A museum becomes a proprietorship to safe-keep articles that tell a story of another time, a reminder of the changing way of life. Anna Pearl Murray

Feb. 17, 1966 marked a tiny beginning when Mark Kronauer presented the idea of a historical society to the Menominee County Board of Commissioners. Myron Ross, chairman of the commission, approached Michael Anuta, and the idea flourished. It was "go" from that time on.  Temporary quarters were found in the Jordan College building.

1970 Washington School was acquired as a temporary home. A mountain of work and mountains of sawdust would give way to a semblance of order, walls were painted, artifacts were turned into displays and doors were opened.

June, 1976 Claire Brissette, President of the Society, presented an idea was presented which would spark and grow into a beautiful museum housed in St. John the Baptist Catholic Church Building. Here was an ideal place and, above all, a priceless artifact in itself, standing empty since 1972. This building, offering 7,300 square feet, located just off US-41 and on the street level, making it easily accessible to the handicapped, was a perfect find. The Catholic Planning Committee considered the windows the most valuable part of the building, after much consideration, a price of $20,000 was put on the beautiful leaded windows and the building would be included. One stipulation: it must always be used as a museum. An additional $5,000 was soon added to purchase two vacant lots at the rear of the building.

September 1982 A committee was appointed to determine needs, plans, costs and financing for a Resource Center Building The committees decided that the building should have two main functions; (1) to provide storage and (2) to provide a reference room. Artifacts from the Second Street Museum (old Washington School) would be moved to the new building,  exhibits would be rotated and rehabilitated as needed. The Society had many items that needed to be made available for research in the Reference Room.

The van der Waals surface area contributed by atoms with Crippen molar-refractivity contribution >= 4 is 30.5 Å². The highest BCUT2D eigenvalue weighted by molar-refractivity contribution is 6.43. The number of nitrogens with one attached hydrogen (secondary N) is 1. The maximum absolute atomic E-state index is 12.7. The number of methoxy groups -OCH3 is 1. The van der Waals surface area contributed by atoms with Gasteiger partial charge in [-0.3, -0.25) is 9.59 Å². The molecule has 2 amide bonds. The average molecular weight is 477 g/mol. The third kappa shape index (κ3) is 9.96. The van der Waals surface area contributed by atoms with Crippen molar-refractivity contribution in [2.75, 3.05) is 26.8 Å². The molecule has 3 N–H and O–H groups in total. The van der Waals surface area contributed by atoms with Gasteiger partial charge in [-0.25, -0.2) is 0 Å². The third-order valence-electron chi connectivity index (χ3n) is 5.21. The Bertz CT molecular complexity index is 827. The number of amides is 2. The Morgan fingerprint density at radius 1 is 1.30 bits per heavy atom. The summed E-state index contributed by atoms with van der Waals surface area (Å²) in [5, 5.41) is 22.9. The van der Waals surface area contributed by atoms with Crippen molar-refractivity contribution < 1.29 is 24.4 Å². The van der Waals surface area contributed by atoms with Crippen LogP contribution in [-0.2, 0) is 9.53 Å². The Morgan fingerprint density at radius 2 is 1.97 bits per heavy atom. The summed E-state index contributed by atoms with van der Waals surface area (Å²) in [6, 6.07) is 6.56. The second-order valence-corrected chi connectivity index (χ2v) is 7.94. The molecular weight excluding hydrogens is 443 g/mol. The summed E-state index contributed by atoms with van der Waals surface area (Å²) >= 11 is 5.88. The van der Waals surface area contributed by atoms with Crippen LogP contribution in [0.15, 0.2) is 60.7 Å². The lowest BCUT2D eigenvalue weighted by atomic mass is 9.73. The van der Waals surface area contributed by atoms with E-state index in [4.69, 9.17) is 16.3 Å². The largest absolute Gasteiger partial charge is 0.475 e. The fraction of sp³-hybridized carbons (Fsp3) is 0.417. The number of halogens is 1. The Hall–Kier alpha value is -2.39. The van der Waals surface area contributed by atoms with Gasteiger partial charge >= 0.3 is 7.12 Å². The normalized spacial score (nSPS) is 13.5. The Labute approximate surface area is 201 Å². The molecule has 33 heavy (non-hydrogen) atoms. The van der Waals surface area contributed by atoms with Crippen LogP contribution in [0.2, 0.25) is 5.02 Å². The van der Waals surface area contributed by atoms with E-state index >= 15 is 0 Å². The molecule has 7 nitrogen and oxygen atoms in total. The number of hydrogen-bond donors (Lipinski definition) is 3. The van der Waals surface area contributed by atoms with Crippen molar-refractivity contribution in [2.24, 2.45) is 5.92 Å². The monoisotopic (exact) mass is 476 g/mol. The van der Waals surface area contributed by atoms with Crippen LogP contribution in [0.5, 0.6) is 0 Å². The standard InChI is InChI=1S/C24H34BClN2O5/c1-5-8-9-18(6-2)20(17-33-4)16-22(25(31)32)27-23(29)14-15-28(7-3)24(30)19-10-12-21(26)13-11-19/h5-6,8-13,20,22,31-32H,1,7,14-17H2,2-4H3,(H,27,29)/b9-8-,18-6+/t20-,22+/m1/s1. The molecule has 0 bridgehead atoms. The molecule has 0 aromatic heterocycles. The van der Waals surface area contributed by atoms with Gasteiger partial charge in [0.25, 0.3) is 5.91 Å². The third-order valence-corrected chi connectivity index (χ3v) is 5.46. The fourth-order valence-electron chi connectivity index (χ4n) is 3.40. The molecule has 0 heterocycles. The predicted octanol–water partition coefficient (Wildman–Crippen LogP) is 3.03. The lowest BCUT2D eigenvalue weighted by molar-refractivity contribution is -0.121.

August 1985 saw the completion in of a beautiful 40 foot by 60 foot brick Annex building. The building cost $69,947.00 with additional expenses of approximately $5,000.00 for landscaping, sidewalks, parking, etc. Beth Brown became the first Librarian for Reference Room. She began the task, which continues to this day, of classifying and safely storing the extensive collection the many hundreds of. paper items of historical value, including photographs, and books  which had been donated to the Museum. Included was the collection of bound volumes of the various Menominee newspapers 1885 - 1970, and the City Directories from 1885. Biography files, a general history file (limited mostly to Menominee City and County), church histories, Menominee High School annuals, Sanborn maps of Menominee City for 1895, 1921, 1950, D.A.R. genealogical volumes, and many other items continue to be added to the collection.

1995 A Conservation Assessment was made of the buildings. Recommendations - fix a beam in the ceiling (done immediately) and restore the stain glass windows( finished 2003 with a Museum and Libraries Grant. The Museum Building was placed on the National Register of Historic Building

1996 The Research/Library area was increased within the Building. The Building Trades Class of Senior Boys from Menominee High School assisted in the renovation.

1998 The Research Building was dedicated and named for M.J. Anuta ,  a lawyer, judge, author with a great interest in history, one of the founders of  MCHS. Many of his collections have been donated to the Center which bears his name.

1999 A major addition were the Bound Volumes of the Marinette  Eagle Star from 1880

2007 A Storage building was acquired across the street from the Anuta Center.  This allows for the enlargement of the research facilities as well as more storage for article not on current display.